Latvian independence was briefly achieved after the Russian Revolution, but the country was forcibly incorporated into the Soviet Union by Stalin during World War Two. To cement Latvia’s place in the union, hundreds of thousands of Russians relocated to Latvia, which reduced the ethnic Latvian composition of the country from 77% to 52% by 1989. Latvia was one of the first republics to declare independence from the Soviet Union and has since attempted to strengthen its sovereignty militarily, economically and culturally from Russia. Latvia is clearly an enthusiastic member of the European Union and NATO; Riga is in fact the only city I have travelled to where I repeatedly noticed the NATO flag flying prominently. I suppose it’s a clear indication that Russia still casts an ominous and unwanted shadow over the small states of Eastern Europe. The strategic acumen of expanding the EU and NATO so rapidly into Eastern Europe, to the wrath of Russia, has been debated ad nauseum. Perhaps the policy has jeopardised relations between the West and Russia; but is it moral to once more abandon these populations to Russian dominance as the West did after World War Two? I think any country with a Western cultural tradition that embraces liberal, secular democratic ideals and the Western alliance has an inviolable right to be protected by the Western alliance.
Symbolising the independence of Latvia is the iconic National Library, the modern pride of the country. A national library for Latvia has repeatedly been denied by ruling powers, so Riga had the unusual distinction for a capital of lacking a major facility to store the city’s literary collection. Consequently, the construction of a national library, replete with monumental and distinctive architecture to celebrate Latvian sovereignty, became a foremost priority for the government post-independence. The building, completed in 2014, resembles a metallic pyramid with a bent summit. The interior is as much about the unusual geometric layouts of the floor plans, atriums and staircases as the books (the library effectively functions as the custodians of the Latvian language.
Easily my favourite part of Riga was the huge Central Market (particularly relished considering the absence of one in Stockholm). The market resembles a series of Zeppelin hangars, as the facades of obsolete hangars were refitted to the front of the cavernous market halls in the 1920s. Each hall is devoted to a particular food group: meat (by far the largest, indicative of the national diet), dairy, fruit and vegetables (featuring a bewildering array of pickled vegetables) and seafood. However, throughout the market were numerous specialty stores selling (specifically) tomatoes, dill, parsley and spring onions.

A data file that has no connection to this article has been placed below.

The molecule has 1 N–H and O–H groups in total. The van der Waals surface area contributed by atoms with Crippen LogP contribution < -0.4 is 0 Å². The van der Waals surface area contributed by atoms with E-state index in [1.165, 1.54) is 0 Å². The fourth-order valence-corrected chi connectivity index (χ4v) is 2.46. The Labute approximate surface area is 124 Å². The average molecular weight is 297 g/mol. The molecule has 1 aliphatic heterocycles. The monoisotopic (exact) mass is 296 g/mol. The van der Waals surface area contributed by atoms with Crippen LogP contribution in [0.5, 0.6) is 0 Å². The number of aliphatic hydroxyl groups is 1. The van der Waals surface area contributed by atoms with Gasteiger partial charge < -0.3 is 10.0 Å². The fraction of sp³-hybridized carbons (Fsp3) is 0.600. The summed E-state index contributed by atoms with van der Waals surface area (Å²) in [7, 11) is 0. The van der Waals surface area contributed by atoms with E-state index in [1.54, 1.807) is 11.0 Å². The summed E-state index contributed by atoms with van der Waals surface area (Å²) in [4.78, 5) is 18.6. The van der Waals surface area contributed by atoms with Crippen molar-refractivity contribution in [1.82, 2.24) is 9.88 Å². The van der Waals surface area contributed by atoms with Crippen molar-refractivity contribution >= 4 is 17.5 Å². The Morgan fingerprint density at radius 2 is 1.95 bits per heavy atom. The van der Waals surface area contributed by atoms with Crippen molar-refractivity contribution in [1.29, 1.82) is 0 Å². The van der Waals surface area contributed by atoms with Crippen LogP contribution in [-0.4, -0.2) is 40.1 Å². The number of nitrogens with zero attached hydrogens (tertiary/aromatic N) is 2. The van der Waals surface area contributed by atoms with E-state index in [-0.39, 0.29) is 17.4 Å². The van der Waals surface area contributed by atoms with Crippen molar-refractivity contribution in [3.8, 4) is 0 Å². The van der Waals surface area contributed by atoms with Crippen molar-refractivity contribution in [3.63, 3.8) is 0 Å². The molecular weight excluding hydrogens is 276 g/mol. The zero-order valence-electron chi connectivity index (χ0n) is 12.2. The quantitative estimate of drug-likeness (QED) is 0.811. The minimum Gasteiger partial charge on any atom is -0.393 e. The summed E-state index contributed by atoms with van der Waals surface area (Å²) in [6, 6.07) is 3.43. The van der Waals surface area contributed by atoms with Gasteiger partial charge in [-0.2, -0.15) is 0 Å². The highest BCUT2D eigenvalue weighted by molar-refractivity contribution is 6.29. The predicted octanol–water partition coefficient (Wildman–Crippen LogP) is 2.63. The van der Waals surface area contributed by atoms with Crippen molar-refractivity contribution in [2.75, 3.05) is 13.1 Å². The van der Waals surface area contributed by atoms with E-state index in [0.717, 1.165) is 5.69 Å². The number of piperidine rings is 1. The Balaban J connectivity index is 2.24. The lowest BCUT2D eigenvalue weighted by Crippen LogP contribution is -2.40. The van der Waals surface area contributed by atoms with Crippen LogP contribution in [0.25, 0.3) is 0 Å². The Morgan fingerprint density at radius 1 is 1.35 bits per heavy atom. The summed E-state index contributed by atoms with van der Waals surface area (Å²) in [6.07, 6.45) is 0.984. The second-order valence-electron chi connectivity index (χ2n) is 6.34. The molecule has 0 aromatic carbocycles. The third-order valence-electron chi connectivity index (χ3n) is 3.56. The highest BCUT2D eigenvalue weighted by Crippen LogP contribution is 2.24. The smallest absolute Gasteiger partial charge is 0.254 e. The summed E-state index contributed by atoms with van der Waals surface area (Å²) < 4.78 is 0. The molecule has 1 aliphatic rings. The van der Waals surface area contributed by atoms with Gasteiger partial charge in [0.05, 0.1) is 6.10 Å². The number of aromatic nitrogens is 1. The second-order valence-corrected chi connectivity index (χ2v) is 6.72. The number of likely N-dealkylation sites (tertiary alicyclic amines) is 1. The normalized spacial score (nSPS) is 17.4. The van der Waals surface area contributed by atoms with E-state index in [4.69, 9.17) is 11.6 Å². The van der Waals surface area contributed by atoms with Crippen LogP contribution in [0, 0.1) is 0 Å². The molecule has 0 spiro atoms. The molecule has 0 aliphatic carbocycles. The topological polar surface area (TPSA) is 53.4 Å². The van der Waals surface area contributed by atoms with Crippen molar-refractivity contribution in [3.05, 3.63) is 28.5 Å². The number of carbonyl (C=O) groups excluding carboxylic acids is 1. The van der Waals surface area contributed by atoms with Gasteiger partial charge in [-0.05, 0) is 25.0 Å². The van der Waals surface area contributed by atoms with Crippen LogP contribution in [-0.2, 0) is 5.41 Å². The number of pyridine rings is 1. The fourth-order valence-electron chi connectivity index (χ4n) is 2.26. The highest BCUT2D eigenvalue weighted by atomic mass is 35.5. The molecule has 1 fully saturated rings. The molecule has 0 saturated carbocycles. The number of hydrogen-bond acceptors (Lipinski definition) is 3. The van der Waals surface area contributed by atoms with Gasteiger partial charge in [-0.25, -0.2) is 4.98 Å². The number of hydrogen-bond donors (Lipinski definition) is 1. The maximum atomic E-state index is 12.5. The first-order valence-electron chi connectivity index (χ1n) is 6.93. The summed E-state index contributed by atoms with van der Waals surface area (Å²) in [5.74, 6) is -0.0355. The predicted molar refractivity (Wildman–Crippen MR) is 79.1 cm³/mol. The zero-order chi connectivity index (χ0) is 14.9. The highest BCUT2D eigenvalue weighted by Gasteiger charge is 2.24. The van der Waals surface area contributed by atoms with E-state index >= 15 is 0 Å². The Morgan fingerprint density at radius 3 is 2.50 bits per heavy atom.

Latvian cuisine features all the delicious, artery-clogging hallmarks of Eastern European food, with a few unique twists. Pickles are served ubiquitously with meals to cut through the grease, with gherkins and pickled pumpkin (now my favourite way to eat pumpkin) especially popular. Communist-era canteens serve ultra-cheap bite-sized Latvian dumplings, called pelmeni. These self-service lunchtime canteens usually offer meat-filled dumplings boiled in broth and deep-fried cheese dumplings, collectively eaten with sour cream, pickles and parsley. I sampled sauerkraut soup, a surprisingly delectable and rich soup consisting of little more than sauerkraut, stock and a dollop of sour cream. I also enjoyed one of my favourite Central-Eastern European dishes, cabbage rolls stuffed with meat, served with shreds of potato fried in a copious amount of oil. Twice I dined at a subterranean pub that occupies a sunken medieval hall. On my first night, I had potato dumplings with sour cream and cranberry jam, battered chicken topped with onion, pickled cucumber, mushrooms, goat’s cheese and cram sauce and rye bread pudding. On my second night there, I drank cranberry beer (quite delicious and not excessively sweet. Fruit beers seem to be popular in Latvia) and enjoyed a huge “beer tasting” plate of cured meats, smoked cheese, vegetables and garlic rye bread croutons, followed by beef “stroganoff” (more like a casserole, since it was absent of cream and mushrooms). Sklandrausis, probably Latvia’s moat traditional baked good, is a sweet pie made from rye dough, filled with carrot and potato mash and flavoured with caraway seeds (massively overrated). Reflecting Latvia’s former place in the Soviet Union, numerous Uzbek eateries dot the city.
While I was unable to visit the other Baltic capitals of Talinn and Vilnius, my weekend trip to Riga certainly provided a pleasant sample of this tiny region. Riga is hardly a WOW-factor destination, but it features several appealing characteristics: the city is off the mass-tourist trail, its history is defined by its status as an interface between two distinct cultural regions (Europe and Russia), it boasts immense architectural diversity) and scrumptious cheap food. Riga is definitely worth a three day break!
That’s all for now,